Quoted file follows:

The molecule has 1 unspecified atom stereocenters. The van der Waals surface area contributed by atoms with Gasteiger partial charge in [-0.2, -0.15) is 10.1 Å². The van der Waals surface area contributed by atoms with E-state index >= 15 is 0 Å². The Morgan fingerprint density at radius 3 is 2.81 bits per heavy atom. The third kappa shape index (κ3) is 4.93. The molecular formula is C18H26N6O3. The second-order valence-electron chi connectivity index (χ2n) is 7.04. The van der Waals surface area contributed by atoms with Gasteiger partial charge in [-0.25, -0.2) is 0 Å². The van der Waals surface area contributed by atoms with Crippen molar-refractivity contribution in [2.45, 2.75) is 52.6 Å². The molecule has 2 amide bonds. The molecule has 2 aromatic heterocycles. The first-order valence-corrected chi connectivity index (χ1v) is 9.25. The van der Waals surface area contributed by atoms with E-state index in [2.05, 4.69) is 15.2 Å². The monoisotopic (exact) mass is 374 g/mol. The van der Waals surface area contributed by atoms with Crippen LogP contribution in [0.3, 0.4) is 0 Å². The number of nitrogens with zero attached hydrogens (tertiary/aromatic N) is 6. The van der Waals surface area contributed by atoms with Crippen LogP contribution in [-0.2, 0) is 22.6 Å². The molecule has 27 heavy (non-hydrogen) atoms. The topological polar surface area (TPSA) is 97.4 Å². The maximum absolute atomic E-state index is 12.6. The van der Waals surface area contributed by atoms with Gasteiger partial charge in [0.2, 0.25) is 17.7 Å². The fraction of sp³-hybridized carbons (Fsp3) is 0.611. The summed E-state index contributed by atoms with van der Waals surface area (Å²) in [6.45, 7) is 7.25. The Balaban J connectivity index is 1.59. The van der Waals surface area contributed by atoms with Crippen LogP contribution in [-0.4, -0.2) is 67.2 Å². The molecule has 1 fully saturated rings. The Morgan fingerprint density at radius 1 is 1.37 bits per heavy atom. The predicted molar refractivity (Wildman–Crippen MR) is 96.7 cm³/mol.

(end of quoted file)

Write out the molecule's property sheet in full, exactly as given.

The molecule has 1 unspecified atom stereocenters. The van der Waals surface area contributed by atoms with Gasteiger partial charge in [-0.2, -0.15) is 10.1 Å². The van der Waals surface area contributed by atoms with E-state index >= 15 is 0 Å². The Morgan fingerprint density at radius 3 is 2.81 bits per heavy atom. The third kappa shape index (κ3) is 4.93. The molecular formula is C18H26N6O3. The second-order valence-electron chi connectivity index (χ2n) is 7.04. The van der Waals surface area contributed by atoms with Gasteiger partial charge in [-0.25, -0.2) is 0 Å². The van der Waals surface area contributed by atoms with Crippen molar-refractivity contribution in [2.45, 2.75) is 52.6 Å². The molecule has 2 amide bonds. The molecule has 2 aromatic heterocycles. The first-order valence-corrected chi connectivity index (χ1v) is 9.25. The van der Waals surface area contributed by atoms with E-state index in [2.05, 4.69) is 15.2 Å². The monoisotopic (exact) mass is 374 g/mol. The van der Waals surface area contributed by atoms with Crippen LogP contribution in [0.3, 0.4) is 0 Å². The number of nitrogens with zero attached hydrogens (tertiary/aromatic N) is 6. The van der Waals surface area contributed by atoms with Crippen LogP contribution in [-0.2, 0) is 22.6 Å². The molecule has 27 heavy (non-hydrogen) atoms. The topological polar surface area (TPSA) is 97.4 Å². The maximum absolute atomic E-state index is 12.6. The van der Waals surface area contributed by atoms with Gasteiger partial charge in [0.2, 0.25) is 17.7 Å². The fraction of sp³-hybridized carbons (Fsp3) is 0.611. The summed E-state index contributed by atoms with van der Waals surface area (Å²) in [6.45, 7) is 7.25. The Balaban J connectivity index is 1.59. The van der Waals surface area contributed by atoms with Crippen LogP contribution in [-0.4, -0.2) is 67.2 Å². The molecule has 1 fully saturated rings. The Morgan fingerprint density at radius 1 is 1.37 bits per heavy atom. The predicted molar refractivity (Wildman–Crippen MR) is 96.7 cm³/mol.